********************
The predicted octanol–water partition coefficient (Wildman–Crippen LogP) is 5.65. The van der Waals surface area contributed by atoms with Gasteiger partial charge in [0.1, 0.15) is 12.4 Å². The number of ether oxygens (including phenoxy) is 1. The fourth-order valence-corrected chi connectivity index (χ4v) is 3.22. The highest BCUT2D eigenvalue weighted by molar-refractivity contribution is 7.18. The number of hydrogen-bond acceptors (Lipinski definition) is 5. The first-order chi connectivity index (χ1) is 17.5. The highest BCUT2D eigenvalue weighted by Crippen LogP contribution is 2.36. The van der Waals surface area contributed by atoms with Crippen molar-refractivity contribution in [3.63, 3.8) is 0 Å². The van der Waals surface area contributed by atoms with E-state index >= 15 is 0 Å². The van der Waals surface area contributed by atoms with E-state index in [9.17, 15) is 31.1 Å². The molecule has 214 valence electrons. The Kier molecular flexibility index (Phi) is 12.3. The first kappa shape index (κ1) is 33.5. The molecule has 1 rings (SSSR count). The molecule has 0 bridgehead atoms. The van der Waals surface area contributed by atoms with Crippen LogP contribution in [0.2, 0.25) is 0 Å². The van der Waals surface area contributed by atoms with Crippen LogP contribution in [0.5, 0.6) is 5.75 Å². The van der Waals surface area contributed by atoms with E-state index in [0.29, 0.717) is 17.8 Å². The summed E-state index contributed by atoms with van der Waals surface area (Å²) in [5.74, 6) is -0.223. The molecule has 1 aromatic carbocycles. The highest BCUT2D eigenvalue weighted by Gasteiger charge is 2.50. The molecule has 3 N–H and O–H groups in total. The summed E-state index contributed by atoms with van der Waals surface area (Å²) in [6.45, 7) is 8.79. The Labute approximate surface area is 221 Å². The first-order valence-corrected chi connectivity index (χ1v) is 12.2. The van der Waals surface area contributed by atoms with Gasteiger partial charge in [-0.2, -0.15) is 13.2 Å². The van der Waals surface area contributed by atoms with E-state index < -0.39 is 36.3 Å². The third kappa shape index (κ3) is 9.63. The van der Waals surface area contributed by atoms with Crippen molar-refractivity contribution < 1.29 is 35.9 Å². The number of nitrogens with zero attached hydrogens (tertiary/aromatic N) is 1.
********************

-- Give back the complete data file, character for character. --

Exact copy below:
The predicted octanol–water partition coefficient (Wildman–Crippen LogP) is 5.65. The van der Waals surface area contributed by atoms with Gasteiger partial charge in [0.1, 0.15) is 12.4 Å². The number of ether oxygens (including phenoxy) is 1. The fourth-order valence-corrected chi connectivity index (χ4v) is 3.22. The highest BCUT2D eigenvalue weighted by molar-refractivity contribution is 7.18. The number of hydrogen-bond acceptors (Lipinski definition) is 5. The first-order chi connectivity index (χ1) is 17.5. The highest BCUT2D eigenvalue weighted by Crippen LogP contribution is 2.36. The van der Waals surface area contributed by atoms with Crippen molar-refractivity contribution in [3.63, 3.8) is 0 Å². The van der Waals surface area contributed by atoms with E-state index >= 15 is 0 Å². The van der Waals surface area contributed by atoms with E-state index in [9.17, 15) is 31.1 Å². The molecule has 214 valence electrons. The Kier molecular flexibility index (Phi) is 12.3. The first kappa shape index (κ1) is 33.5. The molecule has 1 rings (SSSR count). The molecule has 0 bridgehead atoms. The van der Waals surface area contributed by atoms with Crippen LogP contribution in [0.2, 0.25) is 0 Å². The van der Waals surface area contributed by atoms with Crippen LogP contribution in [0.5, 0.6) is 5.75 Å². The van der Waals surface area contributed by atoms with E-state index in [0.29, 0.717) is 17.8 Å². The summed E-state index contributed by atoms with van der Waals surface area (Å²) in [5.74, 6) is -0.223. The molecule has 1 aromatic carbocycles. The highest BCUT2D eigenvalue weighted by Gasteiger charge is 2.50. The molecule has 3 N–H and O–H groups in total. The summed E-state index contributed by atoms with van der Waals surface area (Å²) in [6.45, 7) is 8.79. The Labute approximate surface area is 221 Å². The first-order valence-corrected chi connectivity index (χ1v) is 12.2. The van der Waals surface area contributed by atoms with Gasteiger partial charge in [-0.2, -0.15) is 13.2 Å². The van der Waals surface area contributed by atoms with E-state index < -0.39 is 36.3 Å². The third kappa shape index (κ3) is 9.63. The van der Waals surface area contributed by atoms with Crippen molar-refractivity contribution < 1.29 is 35.9 Å². The number of nitrogens with zero attached hydrogens (tertiary/aromatic N) is 1.